Reddit communities are going private to protest new fees from the website.

Why is Reddit going dark?

Janet Nguyen Jun 13, 2023
Reddit communities are going private to protest new fees from the website.

If you try to access Reddit, you’ll find that many of the platform’s communities have gone private. 

More than 8,000 subreddits — including popular ones such as r/gaming, r/funny, r/aww — are going dark to protest fees that Reddit is charging for third-party access to its API, or application programming interface. An API is software that essentially allows applications to talk with one another. 

Some third-party apps, like Apollo, use Reddit’s API to allow users access to the site through their own interface. With Apollo, an app designed for the iPhone, users can access Reddit, log in, and post like they normally do through the website. 

In a Reddit post, Apollo developer Christian Selig said you can think of Reddit as a bouncer. “Historically, you can ask Reddit ‘Could I have the comments for this post?’ or ‘Can you list the posts in AskReddit?’. Those would be one API request each, and Reddit would respond with the corresponding data,” he explained. 

But some say that Reddit’s new pricing model is financially untenable. API access had been free and will continue to be free under certain conditions, but those with higher usage requirements will have to pay up, according to Reddit. The rate for apps, effective July 1, will be 24 cents per 1,000 API calls.

Selig announced that Apollo is shutting down at the end of the month in response to these pricing changes. 

He said that the new API model would end up costing him more than $20 million a year. “That is not an exaggeration, that is just multiplying the 7 billion requests Apollo made last month by the price per request,” he explained in a Reddit post. 

In a Q&A post with Reddit CEO Steve Huffman, commenters expressed frustration with Reddit management and their treatment of third-party developers, which they say has been “unprofessional” and “hostile.” 

A Reddit spokesperson, in response to a Marketplace request for comment, stated: “Expansive access to data has impact and costs involved; we spend multi-millions of dollars on hosting fees and Reddit needs to be fairly paid to continue supporting high-usage third-party apps. Our pricing is based on usage levels that we measure to be comparable to our own costs.”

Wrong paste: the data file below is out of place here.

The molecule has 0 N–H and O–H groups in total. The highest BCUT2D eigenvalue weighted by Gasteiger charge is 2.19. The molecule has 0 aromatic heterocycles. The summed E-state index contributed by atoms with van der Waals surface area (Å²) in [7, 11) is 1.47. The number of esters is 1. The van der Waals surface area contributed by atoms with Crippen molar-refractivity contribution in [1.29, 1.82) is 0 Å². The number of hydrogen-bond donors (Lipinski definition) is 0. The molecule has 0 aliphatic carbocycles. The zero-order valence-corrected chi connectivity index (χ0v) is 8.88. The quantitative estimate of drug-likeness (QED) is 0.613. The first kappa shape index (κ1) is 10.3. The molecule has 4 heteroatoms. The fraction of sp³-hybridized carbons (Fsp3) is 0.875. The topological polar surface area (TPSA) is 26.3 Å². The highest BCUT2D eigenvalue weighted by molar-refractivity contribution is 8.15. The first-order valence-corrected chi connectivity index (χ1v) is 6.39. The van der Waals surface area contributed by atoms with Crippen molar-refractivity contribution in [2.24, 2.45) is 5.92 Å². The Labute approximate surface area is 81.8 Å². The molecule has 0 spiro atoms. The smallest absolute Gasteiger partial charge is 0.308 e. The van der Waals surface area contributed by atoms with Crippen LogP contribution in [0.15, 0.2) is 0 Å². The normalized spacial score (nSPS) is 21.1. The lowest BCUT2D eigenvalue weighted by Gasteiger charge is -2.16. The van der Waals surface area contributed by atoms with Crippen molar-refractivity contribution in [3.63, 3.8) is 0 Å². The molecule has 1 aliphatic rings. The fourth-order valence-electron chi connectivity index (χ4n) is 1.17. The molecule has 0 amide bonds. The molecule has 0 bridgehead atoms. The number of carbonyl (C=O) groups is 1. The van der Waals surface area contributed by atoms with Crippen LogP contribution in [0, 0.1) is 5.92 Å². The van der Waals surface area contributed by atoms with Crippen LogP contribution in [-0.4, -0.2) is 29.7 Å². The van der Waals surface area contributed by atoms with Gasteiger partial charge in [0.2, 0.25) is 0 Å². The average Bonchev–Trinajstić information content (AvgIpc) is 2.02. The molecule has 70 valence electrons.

The spokesperson also said that “the vast majority of API users will not have to pay for access” and noted its API is free for moderator tools and bots, and will also be free of use  “within the published rate limits so long as apps are not monetized.” The New York Times also reported in April that researchers would still be able to use it for free. 

Reddit’s move comes at a time when artificial intelligence tools like ChatGPT (developed by OpenAI), which learn from data that’s available online, have gained popularity. While third-party apps used Reddit’s API to help users access the website, some companies have been using Reddit conversations to develop language models, a form of AI that can comprehend human language and mimic how humans talk. 

The Times reported that Reddit’s posts have been used as “a free teaching aid” for companies like Google, Microsoft and OpenAI, which are using them to develop AI systems. 

In an interview with the Times, Reddit CEO Steve Huffman explained that “the Reddit corpus of data is really valuable.”

“But we don’t need to give all of that value to some of the largest companies in the world for free,” he continued. 

Zhi Li, assistant professor of practice in operations and information management at Babson College, said that Reddit is also planning to go public later this year, which means it could be facing pressure to diversify its revenue sources. 

Other platforms have already made the decision to tamp down on API access. Twitter recently blocked third parties from using its API, meaning the end of third-party apps like Tweetbot and Twitterific

Twitter does have subscription packages that allow developers API access, but they come with hefty fees. They can range between $42,000 and $210,000 a month, reported Wired. 

Even some who are willing to pay have been shut out. OpenAI had been licensing Twitter’s data for $2 million a year, but Twitter CEO Elon Musk decided to bar them from accessing it because he didn’t think the company was paying enough, reported the Times. 

Stack Overflow, a Q&A site for developers, also announced that it would charge AI developers for access to its posts. 

With the AI battle raging on, data could get much more expensive.

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